Now that the second presidential debate is history, you have to wonder: Have the swing voters made up their minds yet?
To hear the spinmeisters on either side weave it after Tuesday's forum at Hofstra University -- where President Barack Obama and former Massachusetts Gov. Mitt Romney got in each other's faces and traded verbal blows -- their guy won.
That sort of sales pitch leaves far too many people scratching their heads.
In fact, it's estimated that roughly 6 percent to 8 percent of voters still aren't sure whom they'll pick on Nov. 6.
Kenny Glantz of Chappaqua is one of them. The 42-year-old independent voter is still doing his homework. And despite supporting Obama four years ago, this go-round his vote is no gimme.
"I need to find the lesser of two evils," Glantz, a professional recruiter, wrote in an email to me Wednesday, adding that he is weighing each candidate's plans for the economy against their positions on social issues like abortion.
It shouldn't be a surprise if voters like Glantz weren't swayed by Tuesday's town hall-style debate. Consider the combative tone of the candidates, the complexity of issues and the difficulty of knowing who is actually telling the truth (or just fibbing less) on matters like job creation, budget deficits, energy policy and health care.
It would be great if we had instant fact-checking, a malarkey meter or boloney buzzer if you will, pop up on screen as the candidates argued.
"The back-and-forth makes it difficult; it's hard to fact-check," said Jeanne Zaino, a political science professor at Iona College in New Rochelle. Don't count on most of these voters making up their mind until they enter the voting booth, she said. "They really do feel they're not getting answers to their questions."
The debates are so scripted that only major gaffes or a good old-fashioned drubbing can change the dial, it seems -- like Obama's dismal showing on Oct. 3 in Denver. He appears to have recovered after Tuesday's debate, though it was no game-changer.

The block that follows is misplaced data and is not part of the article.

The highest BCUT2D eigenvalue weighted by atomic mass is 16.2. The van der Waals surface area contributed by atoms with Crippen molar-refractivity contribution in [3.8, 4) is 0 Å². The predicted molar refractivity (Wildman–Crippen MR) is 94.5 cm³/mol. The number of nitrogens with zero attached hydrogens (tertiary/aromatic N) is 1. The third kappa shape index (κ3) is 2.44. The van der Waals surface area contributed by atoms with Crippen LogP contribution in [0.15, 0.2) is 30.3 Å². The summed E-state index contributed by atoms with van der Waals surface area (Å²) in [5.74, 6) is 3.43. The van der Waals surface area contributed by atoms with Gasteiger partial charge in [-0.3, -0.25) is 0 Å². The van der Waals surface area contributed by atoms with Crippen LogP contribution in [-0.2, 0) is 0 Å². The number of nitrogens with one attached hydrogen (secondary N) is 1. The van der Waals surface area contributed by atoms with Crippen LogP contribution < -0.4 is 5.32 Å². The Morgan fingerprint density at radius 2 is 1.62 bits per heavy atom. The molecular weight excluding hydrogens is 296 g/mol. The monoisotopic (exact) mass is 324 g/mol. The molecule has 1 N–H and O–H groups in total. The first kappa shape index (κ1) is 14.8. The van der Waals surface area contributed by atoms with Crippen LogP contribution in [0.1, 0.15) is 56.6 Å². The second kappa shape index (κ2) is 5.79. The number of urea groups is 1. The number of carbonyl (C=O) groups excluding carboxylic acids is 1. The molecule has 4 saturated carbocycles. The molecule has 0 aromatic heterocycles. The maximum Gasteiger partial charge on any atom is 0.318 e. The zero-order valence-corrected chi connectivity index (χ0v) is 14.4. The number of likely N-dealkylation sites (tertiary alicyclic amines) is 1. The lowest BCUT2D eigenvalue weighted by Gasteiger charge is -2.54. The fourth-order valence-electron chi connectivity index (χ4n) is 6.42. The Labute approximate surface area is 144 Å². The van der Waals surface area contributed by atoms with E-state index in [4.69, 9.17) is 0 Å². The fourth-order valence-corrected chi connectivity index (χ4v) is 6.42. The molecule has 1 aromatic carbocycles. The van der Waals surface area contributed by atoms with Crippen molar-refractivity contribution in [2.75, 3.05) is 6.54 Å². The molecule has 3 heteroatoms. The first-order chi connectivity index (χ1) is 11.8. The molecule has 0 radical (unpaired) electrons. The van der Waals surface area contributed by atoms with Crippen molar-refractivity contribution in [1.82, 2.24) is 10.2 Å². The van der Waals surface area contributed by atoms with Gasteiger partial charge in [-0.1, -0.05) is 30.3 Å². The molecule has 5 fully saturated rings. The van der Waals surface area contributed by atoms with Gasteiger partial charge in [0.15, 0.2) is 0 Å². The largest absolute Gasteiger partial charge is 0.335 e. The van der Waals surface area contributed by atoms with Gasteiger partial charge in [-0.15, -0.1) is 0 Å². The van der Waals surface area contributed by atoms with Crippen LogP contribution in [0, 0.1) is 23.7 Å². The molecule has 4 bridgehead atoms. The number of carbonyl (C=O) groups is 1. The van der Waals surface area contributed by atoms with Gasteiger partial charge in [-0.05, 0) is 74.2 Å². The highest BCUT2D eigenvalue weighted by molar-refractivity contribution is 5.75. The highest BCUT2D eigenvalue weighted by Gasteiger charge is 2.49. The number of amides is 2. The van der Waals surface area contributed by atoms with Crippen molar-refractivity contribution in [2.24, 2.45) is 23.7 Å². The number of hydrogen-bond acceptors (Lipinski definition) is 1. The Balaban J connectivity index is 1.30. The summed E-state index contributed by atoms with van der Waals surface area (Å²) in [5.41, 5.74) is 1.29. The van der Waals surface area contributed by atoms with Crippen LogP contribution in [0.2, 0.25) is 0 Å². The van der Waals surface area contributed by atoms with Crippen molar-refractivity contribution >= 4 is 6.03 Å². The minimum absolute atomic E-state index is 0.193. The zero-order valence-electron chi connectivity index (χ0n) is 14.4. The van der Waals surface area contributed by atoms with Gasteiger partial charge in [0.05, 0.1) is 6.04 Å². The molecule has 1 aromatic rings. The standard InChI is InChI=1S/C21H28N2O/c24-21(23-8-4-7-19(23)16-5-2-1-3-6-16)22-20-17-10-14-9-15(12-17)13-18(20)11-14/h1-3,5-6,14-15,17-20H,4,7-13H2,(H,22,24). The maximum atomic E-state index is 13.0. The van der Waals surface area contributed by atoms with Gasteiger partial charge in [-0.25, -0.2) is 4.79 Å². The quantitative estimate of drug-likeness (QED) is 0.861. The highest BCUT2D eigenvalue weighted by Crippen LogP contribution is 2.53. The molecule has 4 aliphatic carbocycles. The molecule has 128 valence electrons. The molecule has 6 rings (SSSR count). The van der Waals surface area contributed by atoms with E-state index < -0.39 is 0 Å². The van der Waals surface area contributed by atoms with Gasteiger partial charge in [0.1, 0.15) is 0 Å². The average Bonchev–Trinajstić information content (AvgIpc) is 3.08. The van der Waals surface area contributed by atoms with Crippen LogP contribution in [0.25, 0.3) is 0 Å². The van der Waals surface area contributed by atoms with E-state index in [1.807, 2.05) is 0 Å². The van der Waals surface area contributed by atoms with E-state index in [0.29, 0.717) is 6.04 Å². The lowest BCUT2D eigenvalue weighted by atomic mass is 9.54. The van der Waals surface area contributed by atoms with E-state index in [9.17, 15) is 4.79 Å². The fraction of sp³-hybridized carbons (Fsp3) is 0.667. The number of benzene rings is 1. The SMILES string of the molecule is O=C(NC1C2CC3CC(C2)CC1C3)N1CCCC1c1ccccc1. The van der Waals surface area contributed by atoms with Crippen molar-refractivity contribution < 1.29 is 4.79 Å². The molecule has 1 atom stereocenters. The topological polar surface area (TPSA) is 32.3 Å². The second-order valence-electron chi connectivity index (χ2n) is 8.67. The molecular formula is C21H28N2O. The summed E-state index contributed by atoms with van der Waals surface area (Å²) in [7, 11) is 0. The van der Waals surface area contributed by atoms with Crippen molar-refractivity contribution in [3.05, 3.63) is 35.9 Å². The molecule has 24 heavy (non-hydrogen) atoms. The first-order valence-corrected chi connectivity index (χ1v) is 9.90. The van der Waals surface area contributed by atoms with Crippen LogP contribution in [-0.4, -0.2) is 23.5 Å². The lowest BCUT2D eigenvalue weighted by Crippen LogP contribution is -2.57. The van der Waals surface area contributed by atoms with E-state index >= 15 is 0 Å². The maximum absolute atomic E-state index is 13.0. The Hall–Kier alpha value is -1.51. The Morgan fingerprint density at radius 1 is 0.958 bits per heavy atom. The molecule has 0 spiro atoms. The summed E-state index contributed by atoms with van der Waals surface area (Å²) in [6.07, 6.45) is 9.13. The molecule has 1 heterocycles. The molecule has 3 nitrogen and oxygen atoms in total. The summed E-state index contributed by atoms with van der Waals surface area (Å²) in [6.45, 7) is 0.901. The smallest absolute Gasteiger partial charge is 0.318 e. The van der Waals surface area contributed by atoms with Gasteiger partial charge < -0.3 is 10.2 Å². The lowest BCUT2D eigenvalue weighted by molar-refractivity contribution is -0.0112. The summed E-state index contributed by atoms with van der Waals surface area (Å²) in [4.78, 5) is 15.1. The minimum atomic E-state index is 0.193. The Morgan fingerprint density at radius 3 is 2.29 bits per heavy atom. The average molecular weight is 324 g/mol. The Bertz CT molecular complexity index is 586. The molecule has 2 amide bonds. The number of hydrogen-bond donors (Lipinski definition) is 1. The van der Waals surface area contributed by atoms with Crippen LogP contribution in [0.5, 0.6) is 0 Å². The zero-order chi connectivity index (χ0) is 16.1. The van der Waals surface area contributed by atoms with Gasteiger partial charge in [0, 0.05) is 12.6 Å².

So we're right back to where we were, with two candidates in a relative tie and most of their attention focused on a small sliver of the population: undecided voters in places like Ohio, Florida, West Virginia and Colorado. (If you live in consistently blue New York or California or reliably red Texas and haven't made up your mind, you don't matter much to these guys.)
What's alarming is how few undecided voters there are in the swing states -- under 1 million. They'll be making the decision for most of this country's 146.3 million voters, most of whom have already made up their minds.
Despite the attention, there are actually fewer undecideds compared to past elections, according to Costas Panagopoulos, director of the Center for Electoral Politics and Democracy at Fordham University.
It's just that they are being showered with more attention this year and have much more sway given how close this race is, he said.
"I don't think we've heard enough [Tuesday] night to push them off the fence," he said. "It may not be such a bad thing to be undecided since the campaign is not over."
It won't be for another two-and-a-half weeks. So hundreds of millions of dollars will be spent on this coveted club of voters that likely won't know their choices until they show up to vote on Nov 6.
Gerald McKinstry is a member of the Newsday editorial board.
This is a corrected version of the column. An earlier version gave an incorrect age forKenny Glantz.